Avoiding dissension also entails flexibility, especially when it comes to decision-making. Martirossian has seen groups that falter because they have trouble changing or seeing things differently when new facts or issues arise. “It’s important to make a decision but not be so married to the idea that it can’t be changed,” she says.
It can help boards to remember Martirossian’s earlier observation that groups that are focused are more successful. That’s why she recommends having a strategic plan that looks at the building’s priorities. Creating one should involve the whole board, which generates full buy-in and helps set the group’s overall agenda for two or three years. That doesn't mean it's cast in stone, however — the board should still revisit the plan each year. “Given the rapidly-changing environment [they work in], they have to look at it regularly,” Martirossian says. “You have to be agile enough to respond to imperatives. But having a consistency of purpose really focuses the group and can make all the difference.”
Turning to Outside Help
If, despite their best efforts, boards still end up spending most of their time battling conflict rather than solving problems, they can turn to outside help. Professional facilitators can bring a fresh, outside perspective to the matters at hand and help group participants solve problems without taking sides.
“The facilitator will say, 'Hold on, let’s make sure everyone gets what’s being said,'” says Glassman. “Some folks come by the listening piece naturally—but for others, it goes almost against their grain. Some people are willing to work hard to change, though.”
He cites the example of one man who trained himself to pinch his palm whenever he felt the urge to argue, and ultimately trained himself to not be as argumentative or defensive.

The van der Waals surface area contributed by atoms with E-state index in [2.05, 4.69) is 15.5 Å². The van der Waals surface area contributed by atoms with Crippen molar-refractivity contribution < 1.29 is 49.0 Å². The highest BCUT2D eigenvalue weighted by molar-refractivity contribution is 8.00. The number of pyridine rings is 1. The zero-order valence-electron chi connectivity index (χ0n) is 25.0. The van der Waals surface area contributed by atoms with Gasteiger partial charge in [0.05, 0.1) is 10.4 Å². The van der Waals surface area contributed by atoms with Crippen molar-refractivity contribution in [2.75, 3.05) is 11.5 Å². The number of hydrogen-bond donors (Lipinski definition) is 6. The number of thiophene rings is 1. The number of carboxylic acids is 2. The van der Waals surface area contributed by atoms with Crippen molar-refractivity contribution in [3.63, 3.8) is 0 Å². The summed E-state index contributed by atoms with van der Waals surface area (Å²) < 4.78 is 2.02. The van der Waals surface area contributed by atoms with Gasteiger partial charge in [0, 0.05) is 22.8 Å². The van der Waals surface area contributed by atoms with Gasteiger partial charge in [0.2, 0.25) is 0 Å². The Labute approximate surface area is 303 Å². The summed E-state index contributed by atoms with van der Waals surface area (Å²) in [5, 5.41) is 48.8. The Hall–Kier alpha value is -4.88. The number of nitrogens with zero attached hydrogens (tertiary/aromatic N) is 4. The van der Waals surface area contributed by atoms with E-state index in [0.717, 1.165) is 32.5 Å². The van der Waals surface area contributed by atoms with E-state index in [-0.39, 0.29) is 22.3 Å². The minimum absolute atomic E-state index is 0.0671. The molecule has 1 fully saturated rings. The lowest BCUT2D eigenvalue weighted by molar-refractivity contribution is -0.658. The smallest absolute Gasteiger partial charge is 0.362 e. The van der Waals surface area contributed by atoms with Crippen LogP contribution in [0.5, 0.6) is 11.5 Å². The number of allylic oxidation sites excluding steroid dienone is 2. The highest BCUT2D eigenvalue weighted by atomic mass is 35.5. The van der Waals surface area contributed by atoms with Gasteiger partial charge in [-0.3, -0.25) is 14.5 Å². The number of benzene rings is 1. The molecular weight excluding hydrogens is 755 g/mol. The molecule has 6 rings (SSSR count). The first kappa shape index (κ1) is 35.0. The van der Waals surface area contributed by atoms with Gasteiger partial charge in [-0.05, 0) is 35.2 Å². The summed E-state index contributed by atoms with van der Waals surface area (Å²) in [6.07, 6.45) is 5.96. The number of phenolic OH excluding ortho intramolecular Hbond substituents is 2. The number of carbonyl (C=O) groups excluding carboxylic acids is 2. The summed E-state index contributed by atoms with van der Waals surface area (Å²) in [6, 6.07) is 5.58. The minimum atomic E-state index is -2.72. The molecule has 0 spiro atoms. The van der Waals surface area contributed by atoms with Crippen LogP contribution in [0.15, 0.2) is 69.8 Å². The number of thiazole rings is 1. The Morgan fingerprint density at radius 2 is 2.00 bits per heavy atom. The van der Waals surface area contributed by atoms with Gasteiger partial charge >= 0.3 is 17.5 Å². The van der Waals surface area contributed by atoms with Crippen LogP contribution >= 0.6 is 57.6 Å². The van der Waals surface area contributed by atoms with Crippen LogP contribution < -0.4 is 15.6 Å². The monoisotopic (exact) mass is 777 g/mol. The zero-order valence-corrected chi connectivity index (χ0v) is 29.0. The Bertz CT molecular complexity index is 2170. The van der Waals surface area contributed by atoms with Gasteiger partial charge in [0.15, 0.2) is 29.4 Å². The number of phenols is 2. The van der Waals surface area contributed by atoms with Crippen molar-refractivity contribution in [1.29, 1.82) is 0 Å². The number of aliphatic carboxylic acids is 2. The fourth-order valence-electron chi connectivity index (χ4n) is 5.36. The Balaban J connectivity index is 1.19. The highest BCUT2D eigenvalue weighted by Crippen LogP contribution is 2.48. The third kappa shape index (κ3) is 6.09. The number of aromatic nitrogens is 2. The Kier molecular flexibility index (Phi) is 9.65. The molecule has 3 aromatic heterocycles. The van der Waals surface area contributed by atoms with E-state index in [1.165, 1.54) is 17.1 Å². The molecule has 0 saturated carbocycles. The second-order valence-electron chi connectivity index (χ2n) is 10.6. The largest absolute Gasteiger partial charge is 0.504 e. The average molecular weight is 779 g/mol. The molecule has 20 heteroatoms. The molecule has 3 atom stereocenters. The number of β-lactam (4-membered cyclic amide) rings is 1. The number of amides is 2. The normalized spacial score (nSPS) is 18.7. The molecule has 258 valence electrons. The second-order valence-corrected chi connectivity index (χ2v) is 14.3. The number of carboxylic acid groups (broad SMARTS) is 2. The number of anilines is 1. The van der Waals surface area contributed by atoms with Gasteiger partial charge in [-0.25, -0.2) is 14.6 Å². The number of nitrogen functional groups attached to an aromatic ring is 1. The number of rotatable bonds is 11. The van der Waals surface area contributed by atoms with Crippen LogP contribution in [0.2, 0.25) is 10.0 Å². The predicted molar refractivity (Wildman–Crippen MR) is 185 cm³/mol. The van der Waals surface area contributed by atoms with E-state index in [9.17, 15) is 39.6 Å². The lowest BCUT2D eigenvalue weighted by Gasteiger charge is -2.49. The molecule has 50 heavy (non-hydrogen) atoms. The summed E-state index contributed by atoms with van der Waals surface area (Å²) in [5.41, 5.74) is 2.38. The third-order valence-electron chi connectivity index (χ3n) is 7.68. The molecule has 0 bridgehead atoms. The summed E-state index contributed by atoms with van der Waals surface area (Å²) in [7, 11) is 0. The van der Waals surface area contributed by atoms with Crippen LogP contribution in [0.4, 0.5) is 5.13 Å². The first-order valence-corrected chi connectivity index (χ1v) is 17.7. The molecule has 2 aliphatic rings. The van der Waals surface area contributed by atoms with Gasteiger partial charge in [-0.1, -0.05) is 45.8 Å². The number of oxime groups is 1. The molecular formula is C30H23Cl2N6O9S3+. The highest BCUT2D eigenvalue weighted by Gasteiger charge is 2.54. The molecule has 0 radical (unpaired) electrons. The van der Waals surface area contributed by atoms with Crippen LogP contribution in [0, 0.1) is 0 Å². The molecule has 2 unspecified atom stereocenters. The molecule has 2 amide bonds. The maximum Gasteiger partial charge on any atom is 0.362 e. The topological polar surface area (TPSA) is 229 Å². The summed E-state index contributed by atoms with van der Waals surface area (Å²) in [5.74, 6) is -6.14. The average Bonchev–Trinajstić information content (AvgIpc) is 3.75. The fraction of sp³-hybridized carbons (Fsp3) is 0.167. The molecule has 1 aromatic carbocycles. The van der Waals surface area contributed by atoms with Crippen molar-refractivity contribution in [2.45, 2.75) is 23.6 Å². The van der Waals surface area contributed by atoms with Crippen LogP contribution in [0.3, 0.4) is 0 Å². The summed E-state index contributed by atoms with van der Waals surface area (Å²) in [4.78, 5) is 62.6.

Having a convener who seems neutral running a meeting can help tone down defensiveness and divisiveness as well. Glassman cites one group he has worked with that has had enormous success as community advocates working with the police to improve service.
It also helps if the person running the meeting—and actually, everyone involved in the meeting, understands that there are two basic personality types when it comes to group discussions. “There are those who are spontaneous thinkers, who can think on their feet or who formulate their answers by talking things through,” says Laberge. “And there are reflective thinkers, who like to gather their thoughts and won’t speak right off the bat.”
The pressure on co-op and condo board members can be enormous. They have been given the responsibility of caring for their home and for the homes of their neighbors and friends.
They are dealing with multi-million dollar budgets that include rising costs and shrinking revenues. And that’s all in addition to their day jobs and family life. They are volunteers in what can feel like a full-time profession. It’s no wonder, then, that conflict can arise, disagreements can ensue and group dynamics can fracture. With the right intentions, an ability to listen and a willingness to set personal matters aside, though, boards can become places where great ideas— and not great arguments—take shape.
Liz Lent is a freelance writer, teacher and a frequent contributor to The Cooperator.